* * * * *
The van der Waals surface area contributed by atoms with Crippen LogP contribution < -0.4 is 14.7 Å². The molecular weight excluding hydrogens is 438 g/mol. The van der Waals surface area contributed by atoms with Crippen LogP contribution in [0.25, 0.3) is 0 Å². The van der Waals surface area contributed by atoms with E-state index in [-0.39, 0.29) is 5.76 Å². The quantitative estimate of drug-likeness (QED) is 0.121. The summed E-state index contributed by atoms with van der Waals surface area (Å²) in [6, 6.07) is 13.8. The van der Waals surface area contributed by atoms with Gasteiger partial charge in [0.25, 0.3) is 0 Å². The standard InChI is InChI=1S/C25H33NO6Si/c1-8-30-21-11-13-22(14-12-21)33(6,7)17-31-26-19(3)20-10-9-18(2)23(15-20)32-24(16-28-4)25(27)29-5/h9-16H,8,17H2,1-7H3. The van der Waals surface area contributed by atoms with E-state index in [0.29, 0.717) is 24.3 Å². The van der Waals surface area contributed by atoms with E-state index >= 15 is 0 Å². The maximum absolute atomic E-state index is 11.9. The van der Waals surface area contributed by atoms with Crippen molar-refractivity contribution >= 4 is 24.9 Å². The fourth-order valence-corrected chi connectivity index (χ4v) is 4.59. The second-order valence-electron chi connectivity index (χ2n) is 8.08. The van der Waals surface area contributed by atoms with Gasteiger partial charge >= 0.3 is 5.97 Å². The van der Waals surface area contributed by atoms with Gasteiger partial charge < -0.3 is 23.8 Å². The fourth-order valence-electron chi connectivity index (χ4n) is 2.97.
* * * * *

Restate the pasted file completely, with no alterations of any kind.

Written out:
The van der Waals surface area contributed by atoms with Crippen LogP contribution < -0.4 is 14.7 Å². The molecular weight excluding hydrogens is 438 g/mol. The van der Waals surface area contributed by atoms with Crippen LogP contribution in [0.25, 0.3) is 0 Å². The van der Waals surface area contributed by atoms with E-state index in [-0.39, 0.29) is 5.76 Å². The quantitative estimate of drug-likeness (QED) is 0.121. The summed E-state index contributed by atoms with van der Waals surface area (Å²) in [6, 6.07) is 13.8. The van der Waals surface area contributed by atoms with Gasteiger partial charge in [0.25, 0.3) is 0 Å². The standard InChI is InChI=1S/C25H33NO6Si/c1-8-30-21-11-13-22(14-12-21)33(6,7)17-31-26-19(3)20-10-9-18(2)23(15-20)32-24(16-28-4)25(27)29-5/h9-16H,8,17H2,1-7H3. The van der Waals surface area contributed by atoms with E-state index in [0.29, 0.717) is 24.3 Å². The van der Waals surface area contributed by atoms with E-state index >= 15 is 0 Å². The maximum absolute atomic E-state index is 11.9. The van der Waals surface area contributed by atoms with Crippen molar-refractivity contribution >= 4 is 24.9 Å². The fourth-order valence-corrected chi connectivity index (χ4v) is 4.59. The second-order valence-electron chi connectivity index (χ2n) is 8.08. The van der Waals surface area contributed by atoms with Gasteiger partial charge >= 0.3 is 5.97 Å². The van der Waals surface area contributed by atoms with Gasteiger partial charge < -0.3 is 23.8 Å². The fourth-order valence-electron chi connectivity index (χ4n) is 2.97.